Though there is more than one algorithm designed for estimating count distinct on data streams, I am only going to introduce you to HyperLogLog since this is one of the most popular ones. This algorithm was proposed in 2007 by Flajolet et.al. The idea behind the algorithm is simple. The probability of observing k ”0” bits at the beginning of a string of bits, is $(1/2)^k$. So, if you have a hash function that can map any incoming element to an array of bits, by tracking the maximum number of leading ”0’s”, we can estimate the number of distinct elements. If the maximum number of leading "0's" is m, we can estimate that we have processed $(2^m)$ distinct elements. Of course, there is bias in this estimation, especially when the number of elements that has been tracked is small. Imagine that you have only seen 5 elements, but by bad luck, one of the elements mapped to an array with 10 leading "0's". The bias is mitigated by separating the incoming elements into buckets, and averaging over the estimation of each bucket (stochastic averaging). The following image shows the processing of new elements in HyperLogLog. An input element is mapped to an array of bits, the first bits are used to select the bucket to which the element will be assigned. After assigning the element to a bucket (and removing the bits used for that purpose), the number of leading "0's" are counted. If it is larger than the current bucket maximum, then the bucket maximum is updated. In the end, count distinct is estimated by the mean over $2^{M[i]}$.

As its name implies, HyperLogLog only requires memory that is $O(\log_2 \log_2 n)$ where $n$ is the cardinality of the data set. Another very nice property of HyperLogLog, is that estimates from two different data sets can be merged, without affecting the precision of the estimation. As you can imagine, if you have two data sets, one with an estimated count distinct of $10^{5}$, and another data set with an estimated count distinct of $10^{6}$, you cannot say that the count distinct of merging both data sets will be the sum of the individual count distincts. However, with HyperLogLog, if both datasets have used the same hash function for estimation, merging both results can be done by merging the buckets of each dataset, that is, selecting the maximum number of leading "0's" of each bucket, and finally calculating count distinct the way it is done for a single dataset.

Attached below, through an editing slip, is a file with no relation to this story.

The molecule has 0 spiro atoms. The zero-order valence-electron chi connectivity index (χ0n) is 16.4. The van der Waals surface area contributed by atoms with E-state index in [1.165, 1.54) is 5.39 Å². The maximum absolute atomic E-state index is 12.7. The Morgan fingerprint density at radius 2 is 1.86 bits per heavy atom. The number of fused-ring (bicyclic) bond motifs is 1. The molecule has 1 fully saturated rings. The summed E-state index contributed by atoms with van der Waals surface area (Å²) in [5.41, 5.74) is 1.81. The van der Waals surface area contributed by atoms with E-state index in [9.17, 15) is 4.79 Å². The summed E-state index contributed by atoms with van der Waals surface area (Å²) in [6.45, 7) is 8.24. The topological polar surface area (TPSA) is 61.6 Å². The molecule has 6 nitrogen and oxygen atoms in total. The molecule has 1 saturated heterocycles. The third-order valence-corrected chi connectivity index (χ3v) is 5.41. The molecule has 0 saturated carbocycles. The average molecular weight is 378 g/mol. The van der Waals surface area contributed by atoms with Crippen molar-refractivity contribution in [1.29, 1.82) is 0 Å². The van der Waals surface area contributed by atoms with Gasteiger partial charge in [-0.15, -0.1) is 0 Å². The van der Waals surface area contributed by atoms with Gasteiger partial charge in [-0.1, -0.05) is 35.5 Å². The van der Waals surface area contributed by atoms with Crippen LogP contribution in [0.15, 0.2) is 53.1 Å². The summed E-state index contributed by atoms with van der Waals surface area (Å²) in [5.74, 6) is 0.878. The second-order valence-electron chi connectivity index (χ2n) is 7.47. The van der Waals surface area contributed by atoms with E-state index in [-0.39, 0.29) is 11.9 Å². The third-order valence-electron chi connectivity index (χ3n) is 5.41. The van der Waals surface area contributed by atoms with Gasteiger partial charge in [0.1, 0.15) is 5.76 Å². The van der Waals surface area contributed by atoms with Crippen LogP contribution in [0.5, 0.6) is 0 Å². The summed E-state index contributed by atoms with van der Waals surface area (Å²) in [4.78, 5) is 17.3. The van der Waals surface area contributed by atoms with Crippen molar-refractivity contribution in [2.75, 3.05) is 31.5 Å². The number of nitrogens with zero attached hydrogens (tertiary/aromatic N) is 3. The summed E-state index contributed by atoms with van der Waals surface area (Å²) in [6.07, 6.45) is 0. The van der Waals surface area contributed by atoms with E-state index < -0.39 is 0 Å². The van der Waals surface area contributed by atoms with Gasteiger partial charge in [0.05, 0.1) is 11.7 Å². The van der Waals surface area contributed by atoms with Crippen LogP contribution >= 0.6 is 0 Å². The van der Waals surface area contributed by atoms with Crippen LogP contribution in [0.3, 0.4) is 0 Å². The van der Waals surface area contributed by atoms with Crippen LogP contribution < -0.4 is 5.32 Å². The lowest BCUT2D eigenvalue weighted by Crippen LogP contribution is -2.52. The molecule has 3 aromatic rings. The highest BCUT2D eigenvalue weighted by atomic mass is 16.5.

If you are interested in putting this and other data streaming algorithms into practice, the people at Clearspring have made a very nice java library available on github. They have also written a nice post on Count Distinct.